I have another story that is a little more heartwarming. A few months ago, Mark and I went to dinner at Anthony’s (you would hate all the seafood!). It was Friday night, and the wait was long, but the sunset over Mount Rainier was longer. I looked out at the people waiting to be seated and saw two teens on a Friday night date, and one was a T-girl. You know I melted. How awesome that she felt so comfortable in her teens and her girlfriend, did, too. No one was staring (except me from a friendly distance, smiling very big). How awesome is that?

So for every T-girl who struggles with appropriate presentation, drug, alcohol and prostitution issues in public, there are the Melissas making waiters smile on trains and stirring up the bonneted Amish, the performers like Veronica and Rachael pairing musical talent with their second gender identity, the Teris representing an East Coast aristocratic look, and the Drews, totally at ease onstage in her mid-20s. The squeaky wheel always gets the grease, and the most radical members of any group throughout history have always been noticed first and most. But eventually the rest of the story comes out and people do evolve in their understanding. Just keep being who you are and the rest will follow!



I just read your blog and found it very interesting and true. It’s sad that some people, whether transgendered or not, put themselves through this and give others a bad name. I have also noticed that some transgender (guys/girls) also over do it at parades or public gatherings by exposing themselves so much, I really don’t understand this. Don’t get me wrong, I’m all for expression, as a matter fact I do express myself very sensually at times on my Facebook or on my blog, but not when I go out. People, including straight, gay, transgender have told me they enjoy my images (none nude) but that doesn’t mean that I will wear some of the things on my photos to a club or other public places. For instance, a club I went to where gay/transg frequent, many of the crossdresseres, and/or transgender were wearing very very short mini skirts/shorts to the point that their “buttocks” were literally hanging out! WHY! This is ridiculous and absurd, but it happens. I hope people learn to respect us as individuals and not classify us by the stereotype caused by a few extra who don’t properly behave. Thank you for sharing. My Mystery Lisa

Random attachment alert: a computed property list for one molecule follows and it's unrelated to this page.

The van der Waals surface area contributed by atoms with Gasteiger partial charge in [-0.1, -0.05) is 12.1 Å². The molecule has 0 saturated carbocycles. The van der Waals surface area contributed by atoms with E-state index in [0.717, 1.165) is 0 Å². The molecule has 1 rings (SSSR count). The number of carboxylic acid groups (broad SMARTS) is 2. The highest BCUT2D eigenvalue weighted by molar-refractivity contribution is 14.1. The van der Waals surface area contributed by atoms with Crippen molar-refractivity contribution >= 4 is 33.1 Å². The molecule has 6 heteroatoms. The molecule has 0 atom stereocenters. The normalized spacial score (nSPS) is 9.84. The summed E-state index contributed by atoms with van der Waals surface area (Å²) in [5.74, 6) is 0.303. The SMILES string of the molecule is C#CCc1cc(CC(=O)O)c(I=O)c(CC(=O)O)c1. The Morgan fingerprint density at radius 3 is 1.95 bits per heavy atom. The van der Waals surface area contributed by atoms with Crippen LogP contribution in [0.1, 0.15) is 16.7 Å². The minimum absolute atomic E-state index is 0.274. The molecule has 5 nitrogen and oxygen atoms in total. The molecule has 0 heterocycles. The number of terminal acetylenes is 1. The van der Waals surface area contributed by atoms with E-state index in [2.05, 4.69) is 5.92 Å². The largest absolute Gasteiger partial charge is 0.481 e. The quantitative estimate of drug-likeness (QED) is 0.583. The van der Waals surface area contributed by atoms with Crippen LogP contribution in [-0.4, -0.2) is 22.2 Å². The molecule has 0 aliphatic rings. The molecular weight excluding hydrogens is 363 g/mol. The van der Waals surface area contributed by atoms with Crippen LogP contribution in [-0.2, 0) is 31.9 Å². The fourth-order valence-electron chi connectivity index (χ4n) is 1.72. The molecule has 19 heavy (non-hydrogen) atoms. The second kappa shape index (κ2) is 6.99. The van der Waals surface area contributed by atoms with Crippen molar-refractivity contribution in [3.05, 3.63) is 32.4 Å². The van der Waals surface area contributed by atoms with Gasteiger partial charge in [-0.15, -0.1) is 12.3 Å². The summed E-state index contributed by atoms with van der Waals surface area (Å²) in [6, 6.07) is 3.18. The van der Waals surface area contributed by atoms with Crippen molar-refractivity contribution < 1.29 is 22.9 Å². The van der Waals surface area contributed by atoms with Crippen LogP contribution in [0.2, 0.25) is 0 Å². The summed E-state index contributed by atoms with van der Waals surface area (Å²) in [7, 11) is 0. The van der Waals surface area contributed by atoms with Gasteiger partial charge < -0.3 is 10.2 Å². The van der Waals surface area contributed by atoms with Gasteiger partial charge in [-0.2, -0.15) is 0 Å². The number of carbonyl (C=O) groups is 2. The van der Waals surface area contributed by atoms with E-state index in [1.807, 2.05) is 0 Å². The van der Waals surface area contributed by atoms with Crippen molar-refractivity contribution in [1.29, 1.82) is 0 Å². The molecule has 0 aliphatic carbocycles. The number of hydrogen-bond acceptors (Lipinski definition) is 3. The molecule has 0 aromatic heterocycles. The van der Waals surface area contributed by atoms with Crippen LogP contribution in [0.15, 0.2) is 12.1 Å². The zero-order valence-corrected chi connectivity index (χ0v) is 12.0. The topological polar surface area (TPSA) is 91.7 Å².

Silvia says:

I’d say this guy kind of had all the bad mouthing coming. If it had been a woman, even a pretty one, she’d have gotten comments too, dressing like that. Crossdressers / transvestites / transgendered people need to earn respect, by being respectable.



Marlana says:

I agree with Silvia. If one choses to go out dressed in womens underwear, please be respectful of others and yourself by dressing for the event. If it’s to lounge by the pool or on the sofa in front of the tv, this outfit is fine. However, for traveling in public, put on some clothes. There is a time and a place for expression of this nature.



I agree with you and Mariana about the appropriateness of her outfit, but the real point is not the way she dressed, but that she is the media stereotype for transgender. Most people (who are not transgender) think of transgender people as – not normal, and when they see articles like this, it just flames the fire to their misconceptions. We really need a prominent role model for our community!



Silvia says:

I totally agree. The question is, how can transvestites/crossdressers/transgendered people portray a positive image to the world?



There needs to be a positive transgender person in the media spotlight. It won’t change everyone’s perception, but it would sway many that don’t understand us.